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Betty Churcher and more

 - Tuesday, March 04, 2014

Sketchbooks: Betty Churcher's & Yours 

Betty Churcher has a new book coming out in April. Australian Notebooks is a collection of her sketches of her favourite artworks in Australian galleries. She writes: While I was director of the National Gallery in Canberra, I always travelled with my notebook. Often I drew simply to fix the painting in my memory (once drawn, never forgotten). This new book follows in the steps of Notebooks, where I sketched artworks in international galleries. Now, with failing health, I have made one last trip around Australia to visit my most cherished artworks. This book is to be my last and is, as such, very dear to me-it is my aim to bring some of the great pictures that sustained me since my days as a schoolgirl in Brisbane in the 1940s to the attention of the Australian public, so that I can share my enthusiasm with my readers. 
What a good idea for a book. What a brilliant idea for any art lover, or aspiring artist-recording paintings, buildings, sculptures in their own sketchbooks. And Gleebooks stocks many sketchbooks that would be very suitable for the task. The Tate Modern sketchbook range is fantastic-good quality paper, different shapes and sizes (the landscape sketchbook is my favourite). The Clarefontaine sketchbooks range from A6 to A3, and have good quality paper (and pretty covers). Zap books are very popular for the young sketching set. With their chunky shapes, fairly ordinary paper-available in several shapes and sizes-Zap books are the perfect book to take with you while backpacking. We also have a great range of Moleskine pocket sketchbooks and watercolour books ($22.95).
The Sketchbook Project was an art project that started in 2006, when two friends started sharing, collecting and mailing sketchbooks (544 artists submitted their sketchbooks), and by 2012, an amazing 61,789 artists participated in the project. The Sketchbook Project Journal: More than 200 Ways to Fill a Page by Shane Peterman and Shane Zucker ($25) is an accompanying sketchbook to fill in, but with some creative directives. The removable cover folds out to reveal some of the artwork from the projects, and a photo of the sketchbooks that have been collected at the Brooklyn Art Library.
My favourite sketchbook, although hardly portable at 34cm square, is described by its publisher McSweeney's McMullens as a 'giant-size, author-illustrator starter kit...one huge completely blank book, ready to be filled in by you'. One Big Book is $18, has a hardcover, and good quality white drawing paper, and its very size alone will inspire you. (Louise)

I can highly recommend The Lost Carving by David Esterly to readers fascinated by the act of making. The author is a man who turned-swerved is the word he uses-from the critical contemplation of poetry and philosophy to carving in wood. This beautiful memoir gives the reader some access to how it feels thinking and making 'in the marrowbone'. Edmund de Waal loved it and I did too! (Judy)

 The Sixteenth Rail: The Evidence, the Scientist and the Lindbergh Kidnapping by Adam J. Schrager - A fascinating and suspenseful book of a true forensic science triumph. Forget CSI. Read in awe as Arthur Koehler-mild mannered, dedicated US Forest Service employee and  'xylotomist' (expert on the identification of wood)-spends two years investigating the 'Crime of the Century' and makes the crudely constructed ladder used in the 1932 kidnapping of baby Charles Lindbergh, Jr. point unerringly and conclusively towards the culprit, Bruno Richard Hauptmann. (Steven)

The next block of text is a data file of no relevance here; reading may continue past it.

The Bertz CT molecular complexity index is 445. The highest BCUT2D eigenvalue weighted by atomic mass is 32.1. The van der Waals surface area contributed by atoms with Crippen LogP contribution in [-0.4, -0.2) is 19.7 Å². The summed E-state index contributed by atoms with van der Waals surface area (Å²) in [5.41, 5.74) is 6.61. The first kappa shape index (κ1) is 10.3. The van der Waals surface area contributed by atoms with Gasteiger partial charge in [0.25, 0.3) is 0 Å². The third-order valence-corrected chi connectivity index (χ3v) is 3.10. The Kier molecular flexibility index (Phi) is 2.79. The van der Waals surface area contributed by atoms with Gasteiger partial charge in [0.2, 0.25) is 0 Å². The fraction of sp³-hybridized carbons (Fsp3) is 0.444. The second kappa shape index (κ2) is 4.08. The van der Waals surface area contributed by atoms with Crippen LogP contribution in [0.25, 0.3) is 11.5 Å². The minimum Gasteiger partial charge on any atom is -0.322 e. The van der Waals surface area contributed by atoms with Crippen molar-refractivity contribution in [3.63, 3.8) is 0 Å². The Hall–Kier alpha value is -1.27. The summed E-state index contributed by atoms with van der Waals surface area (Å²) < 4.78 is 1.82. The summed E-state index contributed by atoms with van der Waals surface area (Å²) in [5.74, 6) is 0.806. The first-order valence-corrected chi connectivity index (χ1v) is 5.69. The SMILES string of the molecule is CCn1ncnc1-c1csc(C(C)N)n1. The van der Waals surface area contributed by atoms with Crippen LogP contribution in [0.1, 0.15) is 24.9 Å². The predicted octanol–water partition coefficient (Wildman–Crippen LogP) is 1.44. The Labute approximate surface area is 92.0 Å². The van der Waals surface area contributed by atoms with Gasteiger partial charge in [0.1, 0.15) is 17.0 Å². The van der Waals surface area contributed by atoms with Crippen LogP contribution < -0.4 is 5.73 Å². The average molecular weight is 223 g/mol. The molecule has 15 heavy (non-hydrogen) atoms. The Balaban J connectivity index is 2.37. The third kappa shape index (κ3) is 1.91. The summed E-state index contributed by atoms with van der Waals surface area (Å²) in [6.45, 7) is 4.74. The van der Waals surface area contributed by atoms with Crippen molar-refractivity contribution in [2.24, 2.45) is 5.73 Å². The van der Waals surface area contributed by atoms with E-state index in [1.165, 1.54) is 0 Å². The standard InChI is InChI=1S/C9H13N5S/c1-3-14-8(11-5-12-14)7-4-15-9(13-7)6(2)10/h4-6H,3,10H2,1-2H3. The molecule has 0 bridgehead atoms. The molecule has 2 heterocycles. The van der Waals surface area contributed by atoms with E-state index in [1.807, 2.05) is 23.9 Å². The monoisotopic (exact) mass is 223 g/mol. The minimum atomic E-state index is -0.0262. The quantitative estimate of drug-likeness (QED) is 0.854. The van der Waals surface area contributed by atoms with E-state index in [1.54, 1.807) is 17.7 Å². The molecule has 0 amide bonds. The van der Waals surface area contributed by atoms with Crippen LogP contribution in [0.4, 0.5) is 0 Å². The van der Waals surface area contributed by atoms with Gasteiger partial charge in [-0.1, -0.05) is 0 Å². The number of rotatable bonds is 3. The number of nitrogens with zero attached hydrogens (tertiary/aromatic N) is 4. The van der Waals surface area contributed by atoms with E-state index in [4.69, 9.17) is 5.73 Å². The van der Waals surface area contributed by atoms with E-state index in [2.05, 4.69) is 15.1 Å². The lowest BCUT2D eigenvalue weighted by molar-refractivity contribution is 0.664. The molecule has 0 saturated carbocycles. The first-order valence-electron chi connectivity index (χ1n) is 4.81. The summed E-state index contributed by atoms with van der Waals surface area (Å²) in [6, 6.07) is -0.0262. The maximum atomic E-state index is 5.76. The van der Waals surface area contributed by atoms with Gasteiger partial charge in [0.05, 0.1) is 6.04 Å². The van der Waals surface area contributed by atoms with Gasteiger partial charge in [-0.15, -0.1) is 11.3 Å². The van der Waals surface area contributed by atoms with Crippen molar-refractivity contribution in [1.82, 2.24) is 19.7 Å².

Americanah is a big novel at over 600 pages with a terribly drab earthen cover, but is in fact a terribly charming, colourful and immensely readable book. Ostensibly it is a simple long-term love story about a pair of Nigerian university students, one of whom moves to the USA and becomes a celebrity blogger, and the other who becomes an 'illegal' in London, delivering refrigerators and attempting a sham marriage to gain residency. Chimamanda Ngozi Adichie has a brilliant observant eye and nails every scene she depicts; whether it is in describing the office politics of a start-up women's magazine in  Lagos, a hideous dinner party of the nouveau-riche in West London, Princeton campus satire, or the gloriously extended fly-on-the-wall social comedy of a seedy New Jersey hair-braiding salon. The lightness of touch belies, ultimately, a really sophisticated and trenchant look at race politics, class and immigration, particularly in contemporary USA. I suppose 'post-colonial African American Steel Magnolias' doesnít really do this book anywhere near justice, but if the notion of such a book appeals, it goes some way to intimating this book's spiky humour and intelligence. (Andy) POSTSCRIPT I'm pleased to report the new edition -out this month- has a far more colourful jacket!

I've just finished Dorothy Whipple's 1934 novel They Knew Mr Knight, and I really enjoyed it. It's a linear, straightforward story about a middle class English family who ascend the social staircase,  through the agency of the shady Mr Knight. Told mainly from the point of view of the female characters, it's the story of a marriage, a family, and a whole strata of English society between the wars. Dorothy Whipple does have a moralistic attitude in her books (possibly why they are no longer popular), but her real strength is in capturing the outward day to day life of her characters, then just as quickly taking the reader into their inner lives. Rich in fascinating domestic detail, and I should also add that the gardens in the book are an important element, so vividly described that the reader is feels drawn into them. (louise)